The negotiations which Dundee conducted involved substantial sums, and, indeed, the contracts which he signed with plaintiff involved some $ 400,000. Dundee was in almost daily telephone communication with Buffum in the southwest. He carried on regular correspondence from his New York office on defendant's behalf with respect to defendant's business. It is plain that he was conducting business here on defendant's behalf in his capacity as its executive vice president from a New York office with defendant's full knowledge and approval.
On May 9, 1957 Buffum wrote to Dundee at the New York office advising him that there were difficulties in obtaining the bunker oil which had been contracted for delivery to plaintiff, and indicating that it was unlikely that timely delivery could be made. In the course of this letter Buffum also said:
'I do not know what repercussions will be attempted by Neris (the plaintiff) and/or Benton (its attorney). However, in order to prevent your becoming involved in any litigation or place Benton in position of serving you as an officer of this company with a service we have cancelled your appointment as Executive Vice President until this matter is clarified. So that if any attempt is made to involve you that you may so state and refuse service. If that is what they have threatened and might attempt purely on a nuisance basis as they would not stand a ghost of a show in court but might put is to a lot of trouble and expense if we would have to come to New York to fight them.'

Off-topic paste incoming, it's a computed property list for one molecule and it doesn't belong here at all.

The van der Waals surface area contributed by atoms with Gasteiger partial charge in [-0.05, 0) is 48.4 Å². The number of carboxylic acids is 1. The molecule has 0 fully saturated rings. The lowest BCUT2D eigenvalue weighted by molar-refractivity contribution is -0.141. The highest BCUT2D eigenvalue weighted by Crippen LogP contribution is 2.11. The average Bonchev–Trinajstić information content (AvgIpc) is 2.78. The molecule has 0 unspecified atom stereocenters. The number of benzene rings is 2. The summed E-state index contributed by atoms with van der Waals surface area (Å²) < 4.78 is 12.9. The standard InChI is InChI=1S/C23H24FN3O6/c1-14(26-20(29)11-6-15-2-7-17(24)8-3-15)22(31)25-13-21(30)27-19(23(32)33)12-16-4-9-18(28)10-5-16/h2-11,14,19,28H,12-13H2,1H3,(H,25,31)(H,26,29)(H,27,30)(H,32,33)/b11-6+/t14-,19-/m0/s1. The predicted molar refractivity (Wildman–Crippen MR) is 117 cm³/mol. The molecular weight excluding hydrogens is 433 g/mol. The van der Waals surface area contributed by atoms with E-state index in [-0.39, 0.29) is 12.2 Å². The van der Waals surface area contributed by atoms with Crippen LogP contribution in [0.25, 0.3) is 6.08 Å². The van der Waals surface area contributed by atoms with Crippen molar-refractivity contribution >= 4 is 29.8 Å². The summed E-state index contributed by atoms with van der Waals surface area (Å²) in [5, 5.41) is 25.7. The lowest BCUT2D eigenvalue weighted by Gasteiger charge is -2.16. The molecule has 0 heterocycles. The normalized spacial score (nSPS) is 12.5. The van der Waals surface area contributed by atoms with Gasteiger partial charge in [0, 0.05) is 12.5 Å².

Dundee was ill at the time this letter was received at his office but was informed of its contents. When plaintiff's attorney, Benton, served the summons and complaint upon Dundee in Larchmont on May 14, pursuant to an order of the clerk of this court permitting service by him in lieu of service by the United States Marshal, Dundee informed Benton that he was no longer an officer of the company and that the papers were served 'on the wrong party.' He also advised Benton the next day that he had 'tossed the papers away' for that reason. No attempt had been made to inform plaintiff or its attorney of the removal of Dundee as an officer of the company prior to the time when service was made.
Plaintiff sent copies of the summons and complaint to defendant by registered mail at its main office in Bartlesville, Oklahoma.
On May 15, 1957, the day after service was made, the papers served were forwarded by Dundee to the defendant's president in Oklahoma with ...